Reporting by PMOI/MEK
Iran, March 25, 2020—As the infection and death toll of the novel coronavirus continues to mount across Iran, prisons are hit especially badly, as the regime intentionally refrains from providing prisoners with the means to protect themselves against the virus.
Despite the coronavirus outbreak in Ghezelhesar Prison, Karaj, there are no hygiene supplies such as soap and detergent for the prisoners. The prisoners are also lacking masks and gloves. The cells are not disinfected regularly. The prison’s water is cut off four hours per day. Baths are closed and there is no warm water.
According to reports, prison authorities have said to prisoners that the hot water tank is broken and asked prisoners for money to buy a new one. In response to the prisoners' protest, the guards said, “You will die and then will be relieved.”
At the same time, vicious torture of prisoners continues. After 9:30 PM the lights are turned off. Intrusive inspections are performed in the halls. Prison guards inspect prisoners’ belongings and leave them in disarray. They also steal their clothes and watches. Any kind of protest is severely punished.
Meanwhile, there is also news that coronavirus is spreading in Urmia prison.
Several political prisoners in Urmia Prison are infected with coronavirus. Abdolsalam Mardan Zargeh, a political prisoner who is on hunger strike, was transferred to the medical center on Monday, March 21, following the deterioration of his health. He tested positive for coronavirus.
According to reports received from inside the prison, Kia Mazaheri, the prison store owner of the Central Urmia Prison, was transferred out of prison because he had contracted coronavirus. All the political prisoners were in contact with him daily, and as a result, they are all at risk of contracting coronavirus.
The Iranian regime still denies freeing the prisoners.
In her New Year remarks, Mrs. Maryam Rajavi, the President-elect of the National Council of the Resistance of Iran (NCRI), said:
“Coronavirus outbreak in prisons coupled with the regime’s inhuman treatment of prisoners has exposed many prisoners, and particularly political prisoners, to death. Prison environments, already severely contaminated, have turned into the epicenter for spreading the virus. In most prisons, including Evin, Qezel-Hessar, Gohardasht, Ardabil, Urmia, Quchan, Zahedan, Kermanshah, and Sanandaj the numbers of Corona cases are on the rise while there is no adequate medical treatment. All prisoners are at risk.”
Mrs. Rajavi emphasized, “The regime must first be pressured through protests and international pressure to put the medical resources presently monopolized by the IRGC at the disposal of physicians, hospitals and the public. It must immediately release all prisoners, and particularly political prisoners. The regime must provide physicians and nurses with adequate preventive and medical equipment. It must distribute free preventive and medical equipment to infected patients. It must pay the salaries of workers and employees who do not go to work to stay away from the infection.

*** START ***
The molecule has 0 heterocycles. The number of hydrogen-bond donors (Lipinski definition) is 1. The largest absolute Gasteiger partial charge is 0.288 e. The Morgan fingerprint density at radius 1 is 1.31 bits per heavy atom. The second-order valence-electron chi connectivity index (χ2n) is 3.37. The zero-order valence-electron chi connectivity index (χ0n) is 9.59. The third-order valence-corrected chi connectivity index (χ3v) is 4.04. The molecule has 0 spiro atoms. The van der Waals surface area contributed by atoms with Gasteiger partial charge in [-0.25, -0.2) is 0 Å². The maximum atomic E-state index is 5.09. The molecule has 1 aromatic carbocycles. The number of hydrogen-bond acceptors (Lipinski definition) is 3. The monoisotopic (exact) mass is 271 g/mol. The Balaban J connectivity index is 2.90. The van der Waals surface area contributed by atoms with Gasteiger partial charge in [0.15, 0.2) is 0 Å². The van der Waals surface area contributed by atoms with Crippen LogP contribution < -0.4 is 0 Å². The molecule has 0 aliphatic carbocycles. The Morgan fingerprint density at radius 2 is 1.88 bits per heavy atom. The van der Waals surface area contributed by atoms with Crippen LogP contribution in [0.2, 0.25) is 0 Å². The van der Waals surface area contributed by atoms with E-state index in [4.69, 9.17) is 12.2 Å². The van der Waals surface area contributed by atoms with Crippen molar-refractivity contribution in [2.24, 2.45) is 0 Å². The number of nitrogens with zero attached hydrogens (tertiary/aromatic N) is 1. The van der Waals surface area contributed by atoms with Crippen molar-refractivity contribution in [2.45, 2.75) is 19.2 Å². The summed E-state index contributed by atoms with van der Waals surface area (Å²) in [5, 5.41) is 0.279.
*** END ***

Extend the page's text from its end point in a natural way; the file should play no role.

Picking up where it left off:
“Secondly, it is imperative that international bodies stand up to the regime’s criminal policies. We urge supervisory and medical care delegations from the World Health Organization to visit Iran. We urge the UN Secretary General and the UN High Commissioner for Human Rights to not delay taking action to save the lives and health of prisoners in Iran.”
The poor health conditions of Iran’s prisons are nothing new. Reports in October 2019 claimed that in Karaj Central Prison every prison hall that has the capacity for 200 people is effectively packed by 700 people in each hall by prison authorities. Due to lack of space and beds in cells, many of the prisoners are forced to sleep on the ground and on cardboards.
Prisoners with mental illness and contagious diseases such as hepatitis have been abandoned with no medical care, and they’re mixed with other prisoners, causing the spread of dangerous diseases among the population of the facility.
The situation in other Iranian prisons such as Urmia Central Prison isn’t any better. A prisoner descriped on Jan. 30, 2019 the poor conditions in notorious Evin prison as a hellhole. He wrote: “The wards of Evin Prison are packed with inmates, far higher than the capacity. Twenty to twenty-five inmates are held in one room, most of whom sleep on the floor. The food is very poor in quality. They use soya in the food that is specially made for livestock. The food literally cannot be eaten. There is no sign of vegetables or any protein-rich foods. The inmates are served half-cooked rice and soya on a daily basis.
“In regards to those who become ill, there is literally no medical care. There is not even any medicine or medical care for simple cases of colds. Doctors only visit a very limited number of inmates each day. Each section with 200 inmates are only allowed to send five people for such visits. Even if you are able to be visited there is literally no medicine. Prison authorities say, ‘A noble individual must be found to purchase medicine because the prison has no responsibility in this regard.’